starring Edward Norton, Liv Tyler, Tim Roth, William Hurt
screenplay by Zak Penn and Edward Harrison
directed by Louis Leterrier
by Walter Chaw Pretty much the unmitigated disaster its trailers predicted it to be, Louis Leterrier's noisome The Incredible Hulk is a cacophony of bad CGI, bad acting, and gravid serio-melodramatics that leaves only the disturbing image of Liv Tyler's acres of bangs standing in the aftermath of its absurd wreckage. It's a vanity piece for Edward Norton (as if Norton is ever in anything else these days) that washes out as one of the more puzzling examples of such, in that the only thing anyone's there to see is Hulk smash. Maybe not so puzzling upon further reflection; I heard someone describe Jim Carrey at a certain point in his career as the six-hundred pound gorilla--find Norton at the apogee of his own ego bloat in The Incredible Hulk. Rumoured to have rewritten wide patches of Zak Penn's script (and credited here as, tee hee, Edward Harrison), Norton strikes me as a player/coach in the mold of Sylvester Stallone but unburdened with Stallone's sense of temporal place and popular self-awareness. Norton's acts of persona-construction are involved with painting himself as more romantic and smarter (The Illusionist), more romantic and moral (The Painted Veil), or more romantic and mysterious (Down in the Valley) than the average bear (tragic Monsieur Curie Bruce Banner the amalgam of all three, of course), with little room in his Nietzschian self-regard for human frailty or much complexity. He's an actor capable of astonishing nuance, making it doubly frustrating that he seems to resent that in the Fight Club food chain, he's Edward Norton and not Brad Pitt. The Incredible Hulk is the hundred-pound weakling flexing in the mirror and answering the ad on the back of the comic book.
Banner (Norton) is a brilliant guinea pig who turns into a monster when he gets mad courtesy a healthy dose of gamma radiation. Offended by his sudden bursts of godlike potency, he runs from the Evil Military That Would Seek To Turn His Curse Into A Weapon into the impoverished arms of a Brazilian favela, where he learns to control his breathing after being slapped by a martial arts yogi. How getting lost in one of the most volatile places in the world is good for the ol' ticker is something between Banner and his arch-enemy Common Sense, but more of a puzzler is who in their right mind thought it would be cool to have two giant, stupid-looking screensavers battle each other. (And without Michael Bay anywhere in the production credits as sacrificial goat.) But that's later. First come the obligatory nods to the fanboy contingent: Stan Lee, Lou Ferrigno, Bill Bixby on the television, and a quick reprise of Joe Harnell's sad-bastard piano theme--then onto the obligatory baddies in the form of super-soldier Blonsky (Tim Roth, essentially re-enacting his resurrection from Youth Without Youth in one weird sequence) and dunderhead brass Gen. Thaddeus Ross (William Hurt, badly miscast), father of Banner's girlfriend, Betty (Tyler). A sequel, or many, is set up with the appearance of affable doofus Dr. Samuel Sterns (Tim Blake Nelson)--who may or may not get the chance to evolve into The Leader in future instalments--and the post-script appearance of one Tony Stark (Robert Downey Jr.) to offer his services to a sloshed Ross. Blonsky turns into a bad monster, Banner turns into a good monster, and many pretend cars are crushed like tin cans.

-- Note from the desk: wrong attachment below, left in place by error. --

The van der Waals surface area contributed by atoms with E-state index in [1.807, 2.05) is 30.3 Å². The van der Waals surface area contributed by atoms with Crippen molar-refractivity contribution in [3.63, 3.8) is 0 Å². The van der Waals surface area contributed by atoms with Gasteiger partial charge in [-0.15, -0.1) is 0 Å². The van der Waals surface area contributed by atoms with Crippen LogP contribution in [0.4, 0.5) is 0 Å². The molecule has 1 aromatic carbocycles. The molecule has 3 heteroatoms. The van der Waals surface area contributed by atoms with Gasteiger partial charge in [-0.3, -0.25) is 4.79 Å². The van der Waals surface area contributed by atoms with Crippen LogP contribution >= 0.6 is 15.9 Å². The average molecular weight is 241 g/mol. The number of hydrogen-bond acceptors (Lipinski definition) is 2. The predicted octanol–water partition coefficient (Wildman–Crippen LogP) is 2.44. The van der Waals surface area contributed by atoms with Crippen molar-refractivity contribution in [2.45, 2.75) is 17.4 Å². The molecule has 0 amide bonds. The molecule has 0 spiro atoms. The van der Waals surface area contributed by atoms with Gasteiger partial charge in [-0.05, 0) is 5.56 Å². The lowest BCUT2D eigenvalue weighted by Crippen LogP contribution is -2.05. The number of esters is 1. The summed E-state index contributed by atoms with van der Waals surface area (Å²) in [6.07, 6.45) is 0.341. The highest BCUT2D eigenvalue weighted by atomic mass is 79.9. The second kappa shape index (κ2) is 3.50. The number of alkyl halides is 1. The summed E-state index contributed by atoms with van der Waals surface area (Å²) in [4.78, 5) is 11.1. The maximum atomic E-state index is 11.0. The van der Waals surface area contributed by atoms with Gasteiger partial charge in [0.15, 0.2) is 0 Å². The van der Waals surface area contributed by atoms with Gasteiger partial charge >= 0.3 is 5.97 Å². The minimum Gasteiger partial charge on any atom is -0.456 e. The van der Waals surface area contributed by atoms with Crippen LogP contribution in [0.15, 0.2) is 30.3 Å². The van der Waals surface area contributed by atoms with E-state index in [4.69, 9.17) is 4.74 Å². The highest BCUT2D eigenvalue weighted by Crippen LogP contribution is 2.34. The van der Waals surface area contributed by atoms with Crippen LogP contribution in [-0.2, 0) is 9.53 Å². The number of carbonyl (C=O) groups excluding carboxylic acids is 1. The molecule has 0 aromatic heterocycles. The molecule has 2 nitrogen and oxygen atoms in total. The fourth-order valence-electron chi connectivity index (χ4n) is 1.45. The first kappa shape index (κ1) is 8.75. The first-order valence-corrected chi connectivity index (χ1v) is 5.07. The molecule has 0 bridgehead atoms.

The Incredible Hulk is long, pointless, and inert. It doesn't have anything to say and says it at great length and volume. I wonder if there's actually any meat in this character to extract, and watching it just a few weeks after Iron Man, I wonder if there's anything in the Marvel Universe I give much of a shit about now that Sam Raimi's moving on from Spider-Man. You'd think there's a bit of gristle in the Jekyll/Hyde, teatime of the soul thing, the Id/Superego divide--but the only thing front and centre is Norton's prodigious Ego, showboating and capering like this sad little kid wearing tights and a blanket cape well into middle age. I loved Leterrier's Unleashed, and there's a chase in the first half of The Incredible Hulk that reminded me in flashes of the director's sometime-affinity for flights across grimy rooftops. Alas, too much of it also reminds of the director's Transporter 2. It's slotted, railed, completely predictable fare that suffers in a lot of ways from the same things the television show suffered from: the inane inevitability that someone's going to piss Banner off and the certainty that he'll subsequently have to leave town in a blue study. Not much of a compliment to call this the perfect allegory for the teenage inability to deal with all those new emotions (the best scene in the movie is a coitus interruptus) and shaking a mighty fist at the world's inability to understand your martyr's heroics. Oh, Ed. Originally published: June 13, 2008.